The brightest part of the headlight beam should also fall just to the right of the vertical tape marks. Turning the screws clockwise moves the headlights inward, and counterclockwise moves them outward. Adjusting your headlights so the brightest part of each light beam falls a little lower and to the right of the respective center axis will give you the best alignment.

White Light Variations

Drivers often choose white LED headlights, but these lights can appear yellow or light blue. The color temperature of lights is measured in degrees of Kelvin (k). The warmer the white light, the lower the Kelvin measurement, and the more yellow the light’s appearance.

Depending on where the lightbulb falls on the Kelvin scale, white light can appear anywhere from a warm yellow to a cold blue. Most LED headlight bulbs fall between 5,000K and 8,000K, with 6,000K being the most popular option.

RGB Color Headlights

For an altogether different look from white headlights, consider installing RGB halo headlights. Halo headlights, also known as corona rings or angel eyes, can make your Jeep look more modern and stylish. A ring of light encircles the center light in the headlight assembly, producing a halo effect.

RGB lights use different combinations of red, green, and blue LEDs to produce 16 million hues of light. These lights make it easy for you to customize the look of your car at the touch of a button.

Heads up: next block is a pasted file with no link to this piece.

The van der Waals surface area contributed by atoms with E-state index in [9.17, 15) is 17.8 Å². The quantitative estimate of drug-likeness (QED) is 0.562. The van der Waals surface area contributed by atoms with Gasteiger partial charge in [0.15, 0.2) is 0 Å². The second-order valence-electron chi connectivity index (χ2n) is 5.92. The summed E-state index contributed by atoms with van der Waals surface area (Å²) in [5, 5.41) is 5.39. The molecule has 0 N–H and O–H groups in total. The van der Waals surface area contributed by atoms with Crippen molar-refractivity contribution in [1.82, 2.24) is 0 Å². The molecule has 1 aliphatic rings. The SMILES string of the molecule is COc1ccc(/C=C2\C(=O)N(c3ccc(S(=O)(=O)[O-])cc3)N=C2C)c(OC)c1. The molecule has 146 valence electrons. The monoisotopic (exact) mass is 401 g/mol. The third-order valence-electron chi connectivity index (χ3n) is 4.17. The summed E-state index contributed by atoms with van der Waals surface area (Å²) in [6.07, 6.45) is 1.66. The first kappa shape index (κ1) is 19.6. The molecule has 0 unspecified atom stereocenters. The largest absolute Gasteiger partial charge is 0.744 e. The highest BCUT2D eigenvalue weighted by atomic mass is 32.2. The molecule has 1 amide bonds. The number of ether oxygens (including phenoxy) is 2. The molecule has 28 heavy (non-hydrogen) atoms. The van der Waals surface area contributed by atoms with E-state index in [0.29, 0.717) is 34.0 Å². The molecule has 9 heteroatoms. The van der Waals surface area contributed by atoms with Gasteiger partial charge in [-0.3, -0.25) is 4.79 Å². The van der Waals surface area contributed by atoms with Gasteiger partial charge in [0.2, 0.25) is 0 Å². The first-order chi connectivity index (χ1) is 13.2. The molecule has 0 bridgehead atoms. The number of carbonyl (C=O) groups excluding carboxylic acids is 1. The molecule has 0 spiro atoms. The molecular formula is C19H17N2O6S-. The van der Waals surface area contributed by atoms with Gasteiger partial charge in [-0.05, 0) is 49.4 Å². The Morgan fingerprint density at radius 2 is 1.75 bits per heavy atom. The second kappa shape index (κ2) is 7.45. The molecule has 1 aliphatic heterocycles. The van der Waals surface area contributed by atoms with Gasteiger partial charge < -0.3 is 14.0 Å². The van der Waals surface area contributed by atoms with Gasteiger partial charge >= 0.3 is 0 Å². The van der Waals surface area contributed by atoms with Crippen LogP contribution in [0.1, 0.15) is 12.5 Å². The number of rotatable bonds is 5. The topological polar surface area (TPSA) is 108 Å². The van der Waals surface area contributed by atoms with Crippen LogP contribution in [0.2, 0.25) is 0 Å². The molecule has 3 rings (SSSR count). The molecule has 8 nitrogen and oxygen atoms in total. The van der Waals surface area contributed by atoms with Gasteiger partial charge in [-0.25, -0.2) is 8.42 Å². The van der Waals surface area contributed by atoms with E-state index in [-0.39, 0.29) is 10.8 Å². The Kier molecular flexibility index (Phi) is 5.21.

In many cases, you can install RGB color headlights at home. For instance, you can mount RGB halo headlights and RGB halo fog lights from AM Off-Road in about 15 minutes thanks to plug-and-play installation. These headlights put out 6,500K white light, too, which results in beams that project further to improve overall visibility.

You can manually change the RGB headlight colors through a free app that allows you to control and adjust the headlights and fog lights. Aside from color output, you can control lighting modes to make the lights cycle through different colors smoothly or pulse with flashes of color. Use the white light to see the road well and the colored halo lights to create an awesome effect.

Other Lighting Considerations

Changing the brightness and color of your headlights aren’t the only two options you have for transforming your vehicle’s lighting. The configuration of the LED lighting within the headlight assembly also affects how your headlights look.

A headlight with start-up animation creates an unexpected effect when you start your car. The halo LED lights twinkle in the headlight assembly before they all come on completely, making it look like your Jeep is coming to life.

When determining whether it’s better to adjust your headlight brightness or headlight color, the answer ultimately depends on how you use your vehicle and what you want to modify. If you’re interested in increasing visibility at night, you probably want to get brighter headlights with a cooler Kelvin measurement. If you want an aesthetic change, consider smoked lights, color lights, or other features like halo LEDs.

Light Up the Road With AM Off-Road

AM Off-Road’s selection of Jeep off-road gear makes it easy to customize the brightness and colors of your headlights. Whether you want to swap out your halogen bulbs for brighter LEDs, add a sense of mystery with smoked headlights, or let your lights cycle through the color wheel, we have what you need. Shop with us today.

Which Is Better: Headlight Brightness or Headlight Color?